Planet Saturn | The Ringed Planet
Majestic Rings Of Ice And Dust!
The sixth planet from the Sun, Saturn is ten times farther from the Sun than Earth and the furthest planet visible with the naked eye! It is home to a dazzling system of rings and an incredible collection of moons. Like the other gas giants, Saturn is mostly a huge ball of hydrogen and helium gas. Simply put Saturn is the coolest planet in the solar system!
Fast Facts About The Ringed Planet!
- Name Origin: Named after the Roman god Saturnus; god of Agriculture
- Polar Diameter: 108,730 km (67,560 miles)
- Equatorial Diameter: 120,540 km (74,900 miles)
- Planet Rank: 2nd Largest
- Number of Moons: 82 known moons
- Orbital Radius: Average of 1.43 billion kilometres (9.6 AU)
- Orbital Period: 29.5 years (10,759 Earth days!)
- Rotational Period: ~10 hours 33 minutes
- Axial Tilt: 26.7° to its orbit
- Composition: 99.5% Hydrogen & helium
- Surface Temperature: -139 °C (134 K)
Interesting Facts About The Cool Looking Saturn!
- Saturn has been known since ancient times as it is clearly visible in the night sky with the naked eye. If you view it with even a basic telescope you’ll be rewarded with an amazing view of Saturn’s Rings!
- The ringed planet is easy to see because it is really big! It is the second largest planet in our solar system after the Planet Jupiter. It is over 9 times wider than Earth and its rings could stretch from Earth to the Moon!
- Including its rings, Saturn has a mass 95 times greater than the Earth.
- It takes 80 minutes for sunlight from the Sun to travel the 1.4 billion kilometres to Saturn.
- Saturn also has the second shortest day of any planet. It completes one rotation in about 10 hours and 33 minutes.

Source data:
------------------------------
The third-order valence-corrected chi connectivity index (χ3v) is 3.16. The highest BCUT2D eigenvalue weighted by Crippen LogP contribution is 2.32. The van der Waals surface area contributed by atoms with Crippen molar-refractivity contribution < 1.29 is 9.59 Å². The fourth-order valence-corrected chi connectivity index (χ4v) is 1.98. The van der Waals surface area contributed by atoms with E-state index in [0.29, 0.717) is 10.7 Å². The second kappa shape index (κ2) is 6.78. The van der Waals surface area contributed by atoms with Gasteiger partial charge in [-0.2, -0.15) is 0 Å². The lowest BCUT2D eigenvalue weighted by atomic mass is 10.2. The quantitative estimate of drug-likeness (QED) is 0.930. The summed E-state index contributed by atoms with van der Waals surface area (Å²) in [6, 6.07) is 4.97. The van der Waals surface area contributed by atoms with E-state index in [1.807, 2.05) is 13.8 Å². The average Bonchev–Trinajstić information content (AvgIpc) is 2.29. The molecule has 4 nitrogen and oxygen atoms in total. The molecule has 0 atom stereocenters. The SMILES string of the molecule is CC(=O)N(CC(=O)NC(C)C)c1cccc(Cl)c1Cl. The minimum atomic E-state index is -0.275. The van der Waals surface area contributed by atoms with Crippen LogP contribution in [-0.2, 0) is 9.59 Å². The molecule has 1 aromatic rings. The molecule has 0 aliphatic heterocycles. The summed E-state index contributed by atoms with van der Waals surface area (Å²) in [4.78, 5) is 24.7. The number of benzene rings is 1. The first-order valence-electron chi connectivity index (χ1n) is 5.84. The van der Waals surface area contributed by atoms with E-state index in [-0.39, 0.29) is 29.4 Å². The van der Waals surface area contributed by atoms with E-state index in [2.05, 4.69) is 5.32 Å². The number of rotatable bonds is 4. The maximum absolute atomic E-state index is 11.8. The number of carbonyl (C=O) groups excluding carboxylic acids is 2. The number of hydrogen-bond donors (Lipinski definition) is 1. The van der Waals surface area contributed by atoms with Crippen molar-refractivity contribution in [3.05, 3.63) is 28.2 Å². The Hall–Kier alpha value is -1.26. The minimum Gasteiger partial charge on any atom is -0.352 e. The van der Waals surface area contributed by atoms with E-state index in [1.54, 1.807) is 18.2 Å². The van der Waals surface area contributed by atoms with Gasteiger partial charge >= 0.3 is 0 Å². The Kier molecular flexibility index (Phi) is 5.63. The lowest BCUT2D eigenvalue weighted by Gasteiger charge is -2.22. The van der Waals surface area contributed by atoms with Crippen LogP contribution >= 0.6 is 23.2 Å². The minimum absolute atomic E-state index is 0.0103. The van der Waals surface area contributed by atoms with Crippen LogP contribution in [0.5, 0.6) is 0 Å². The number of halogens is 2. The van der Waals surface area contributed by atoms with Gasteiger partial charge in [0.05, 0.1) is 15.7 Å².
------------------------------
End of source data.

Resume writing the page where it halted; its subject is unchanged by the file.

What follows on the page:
- This high rate of rotation causes the planet to have a slightly ‘flattened’ shape. It is 10% wider at the equator than at the poles, more than any other planet!
- Saturn is a gas giant so is not like Mercury, Venus, Earth or Mars. There is no surface to stand on as the planet is made mostly of swirling gases (and liquids) from the original nebula which the solar system formed (read about how the Solar System formed).
- Due to Saturn being made mostly of Hydrogen and Helium gas (Helium makes your voice sound funny if you inhale it from a balloon), the planet would float in Earth’s oceans if they were big enough!
- Other planets have ring systems, but Saturn’s is by far the biggest and most beautiful! They are mostly made of trillions of tiny pieces of water ice with some dust and rock. Learn Cool Facts about Saturn’s Rings here.
- Like most of the planets with magnetospheres, aurorae (also known as polar lights) form at both Saturn’s north and south poles!
- It is very windy on Saturn. The winds are the second fastest in the solar system after those on Neptune. They have been recorded to be as fast as 1,800 kilometres per hour (1,120 miles per hour)! This is nearly 5 times faster than the winds on Earth!
- The Cassini spacecraft spotted strange hexagonal-shaped jet stream clouds around Saturn’s north pole. The spacecraft also took images of an intense storm centred over the planets south pole!
- Saturn is orbited by at least 82 moons, most are smaller than 50 kilometres in diameter, but it's larger moons are amongst the most interesting in the solar system! From geysers shooting into space from Enceladus, the two-faced Iapetus, the Death Star looking Mimas, to the hazy home of methane lakes on Titan! You can learn more about Saturn’s incredible moons here!
- A total of 4 spacecraft have visited the Saturnian system. Three made flybys (Pioneer 11, Voyager 1 & Voyager 2) The Cassini-Huygens spacecraft entered orbit around Saturn in 2004 to study the planet, its rings & moons up close. The cool little Huygens probe even descended through the atmosphere of Titan and landed on its surface!
- At the moment there are no future missions planned to visit Saturn. However, one day another space probe will be sent to study Saturn’s frozen moons like Titan and Enceladus as these may have habitat environments where life may exist! I can’t wait to see what they discover!